Climbing the Product Value Chain

Explore the revolutionary shift to as-a-Service business models with insights from Xyte and Volvo Group Digital & IT. Dive into the considerations that are redefining product value for manufacturers, channel partners, and end-users.
Climbing the Product Value Chain
Andrew Gross
August 18, 2023
Climbing the Product Value Chain
Andrew Gross
February 15, 2024

5

min read

Climbing the Product Value Chain

Xyte’s VP of Sales Andrew Gross sat down with Santosh Harakamani, Head of Service Development at Volvo Group Digital and IT to talk about how the shift to as-a-Service business models results in new revenue streams.

“Whether you're a manufacturer, a channel partner, or an end user – the question you’re asking yourself is: how do I increase my revenue streams while adding value to my customers?”

With that question, Xyte’s Andrew Gross opened a fascinating TechTalk discussion at Integrated Systems Europe in Barcelona with Santosh Harakamani, the Head of Service Development at Volvo’s Digital and IT division.

Andrew and Santosh focused on what Andrew called “the final pillar in digital transformation” – the shift to as-a-service business models. And despite the perception that as-a-service is only relevant to software or computing, they explained how the paradigm is already being profitably applied in major multinational manufacturers, too.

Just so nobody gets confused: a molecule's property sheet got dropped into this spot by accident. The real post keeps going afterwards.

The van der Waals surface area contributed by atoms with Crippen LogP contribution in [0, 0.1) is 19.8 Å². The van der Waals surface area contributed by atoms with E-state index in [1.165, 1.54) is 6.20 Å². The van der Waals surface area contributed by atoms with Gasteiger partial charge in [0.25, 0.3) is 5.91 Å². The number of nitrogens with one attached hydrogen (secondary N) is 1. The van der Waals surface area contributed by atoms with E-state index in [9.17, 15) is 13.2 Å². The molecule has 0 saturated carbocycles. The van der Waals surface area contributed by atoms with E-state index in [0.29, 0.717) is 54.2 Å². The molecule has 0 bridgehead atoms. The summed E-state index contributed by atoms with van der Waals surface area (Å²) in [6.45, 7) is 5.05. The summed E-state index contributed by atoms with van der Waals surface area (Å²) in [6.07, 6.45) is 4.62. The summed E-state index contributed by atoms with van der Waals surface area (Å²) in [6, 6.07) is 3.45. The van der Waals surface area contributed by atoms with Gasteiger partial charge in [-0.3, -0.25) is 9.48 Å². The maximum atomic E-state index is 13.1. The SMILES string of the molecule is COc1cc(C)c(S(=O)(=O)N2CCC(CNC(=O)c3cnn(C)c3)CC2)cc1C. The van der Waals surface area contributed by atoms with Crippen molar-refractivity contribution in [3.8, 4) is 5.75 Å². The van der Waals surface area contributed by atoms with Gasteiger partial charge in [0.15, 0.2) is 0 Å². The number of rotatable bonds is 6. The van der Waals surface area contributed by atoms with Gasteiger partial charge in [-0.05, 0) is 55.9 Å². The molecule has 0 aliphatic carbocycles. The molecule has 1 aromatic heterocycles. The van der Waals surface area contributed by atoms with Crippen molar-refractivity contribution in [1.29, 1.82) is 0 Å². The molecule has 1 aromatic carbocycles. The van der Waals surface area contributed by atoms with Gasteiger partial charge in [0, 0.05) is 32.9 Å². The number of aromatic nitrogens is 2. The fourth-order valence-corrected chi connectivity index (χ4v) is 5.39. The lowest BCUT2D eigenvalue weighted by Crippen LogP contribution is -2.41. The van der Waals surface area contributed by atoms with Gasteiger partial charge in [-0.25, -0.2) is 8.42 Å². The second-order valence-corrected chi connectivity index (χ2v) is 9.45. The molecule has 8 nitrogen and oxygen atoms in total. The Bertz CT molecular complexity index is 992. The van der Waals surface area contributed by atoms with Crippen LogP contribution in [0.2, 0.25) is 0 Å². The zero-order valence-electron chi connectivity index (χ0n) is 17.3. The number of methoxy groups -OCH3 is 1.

How exactly is this shift helping manufacturers and their channel partners climb the product value chain and deliver new revenues? Let’s dive in…

What Can Manufacturers Learn from Other Industries?

Andrew outlined three changes that manufacturers should emulate – which have been the drivers for the success of the shift to as-a-service revenues in mobile communications and other industries, namely:

Move from one time sales to recurring sales

Andrew suggested that manufacturers “give customers an excuse to come back to you for new products, for new services, for new delivery mechanisms of the outcome that they looked to achieve when they initially purchased that product.”

Santosh supplied a strikingly simple example of how this could look for manufacturers – a LED light bulb. Customers no longer buy a branded GE or other lightbulb. They buy an outcome. “If you sell me a lightbulb that lasts 60,000 hours – I’ll see you maybe in a couple years when that bulb needs to be replaced. But if you sell me an app that comes with a bulb, which allows me to optimize my energy consumption, turn lights on and off automatically when I enter and leave the house, or adjust the light level based on my mood - that is value for me. Buying the bulb is not the value for me anymore. I need my room lit up – the goal is not to own a black box. It's to own the outcome that that black box delivers.”

Focus on service-centric priorities

Andrew noted that “it's about time that we leverage high technology to benefit ourselves by delivering products that only get better over time.” This means that manufacturers need to offer their dealers and channel partners a way to leverage service based outcomes by using the product as a delivery mechanism.

Shift to data-driven

Andrew stressed that today, with everything online, manufacturers and channel partners have a unique opportunity to better understand – in depth – how customers use and interact with their products. “Whether you're an enterprise IT manager wanting to understand how your conference rooms are being used, or a manufacturer wanting to know which products fail more often than others, the data is key,” he claimed. “And by delivering a service centric business around the hardware as the medium, you’ve got that type of value constantly at your fingertips.”